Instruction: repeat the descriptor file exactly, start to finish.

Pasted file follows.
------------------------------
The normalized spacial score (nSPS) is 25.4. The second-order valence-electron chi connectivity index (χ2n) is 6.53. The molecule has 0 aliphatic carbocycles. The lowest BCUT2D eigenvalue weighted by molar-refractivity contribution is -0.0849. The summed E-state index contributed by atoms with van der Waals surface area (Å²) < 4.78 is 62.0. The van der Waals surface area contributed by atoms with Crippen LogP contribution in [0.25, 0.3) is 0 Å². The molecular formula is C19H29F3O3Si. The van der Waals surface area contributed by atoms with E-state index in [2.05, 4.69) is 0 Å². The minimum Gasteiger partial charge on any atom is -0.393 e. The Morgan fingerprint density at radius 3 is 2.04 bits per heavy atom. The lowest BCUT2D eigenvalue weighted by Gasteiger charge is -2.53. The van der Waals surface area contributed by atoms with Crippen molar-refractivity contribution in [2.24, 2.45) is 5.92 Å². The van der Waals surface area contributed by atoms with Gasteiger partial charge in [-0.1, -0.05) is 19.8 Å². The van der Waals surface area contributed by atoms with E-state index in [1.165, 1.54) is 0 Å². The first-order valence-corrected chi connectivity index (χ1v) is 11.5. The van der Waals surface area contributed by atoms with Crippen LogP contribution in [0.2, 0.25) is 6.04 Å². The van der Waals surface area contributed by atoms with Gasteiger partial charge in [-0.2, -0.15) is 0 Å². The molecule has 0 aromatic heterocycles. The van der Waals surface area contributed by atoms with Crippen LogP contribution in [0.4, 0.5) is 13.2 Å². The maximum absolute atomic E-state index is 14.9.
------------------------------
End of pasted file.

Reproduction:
The normalized spacial score (nSPS) is 25.4. The second-order valence-electron chi connectivity index (χ2n) is 6.53. The molecule has 0 aliphatic carbocycles. The lowest BCUT2D eigenvalue weighted by molar-refractivity contribution is -0.0849. The summed E-state index contributed by atoms with van der Waals surface area (Å²) < 4.78 is 62.0. The van der Waals surface area contributed by atoms with Crippen LogP contribution in [0.25, 0.3) is 0 Å². The molecular formula is C19H29F3O3Si. The van der Waals surface area contributed by atoms with E-state index in [2.05, 4.69) is 0 Å². The minimum Gasteiger partial charge on any atom is -0.393 e. The Morgan fingerprint density at radius 3 is 2.04 bits per heavy atom. The lowest BCUT2D eigenvalue weighted by Gasteiger charge is -2.53. The van der Waals surface area contributed by atoms with Crippen molar-refractivity contribution in [2.24, 2.45) is 5.92 Å². The van der Waals surface area contributed by atoms with Gasteiger partial charge in [-0.1, -0.05) is 19.8 Å². The van der Waals surface area contributed by atoms with E-state index in [1.165, 1.54) is 0 Å². The first-order valence-corrected chi connectivity index (χ1v) is 11.5. The van der Waals surface area contributed by atoms with Crippen LogP contribution in [0.2, 0.25) is 6.04 Å². The van der Waals surface area contributed by atoms with Gasteiger partial charge in [-0.2, -0.15) is 0 Å². The molecule has 0 aromatic heterocycles. The van der Waals surface area contributed by atoms with Crippen LogP contribution in [0.4, 0.5) is 13.2 Å². The maximum absolute atomic E-state index is 14.9.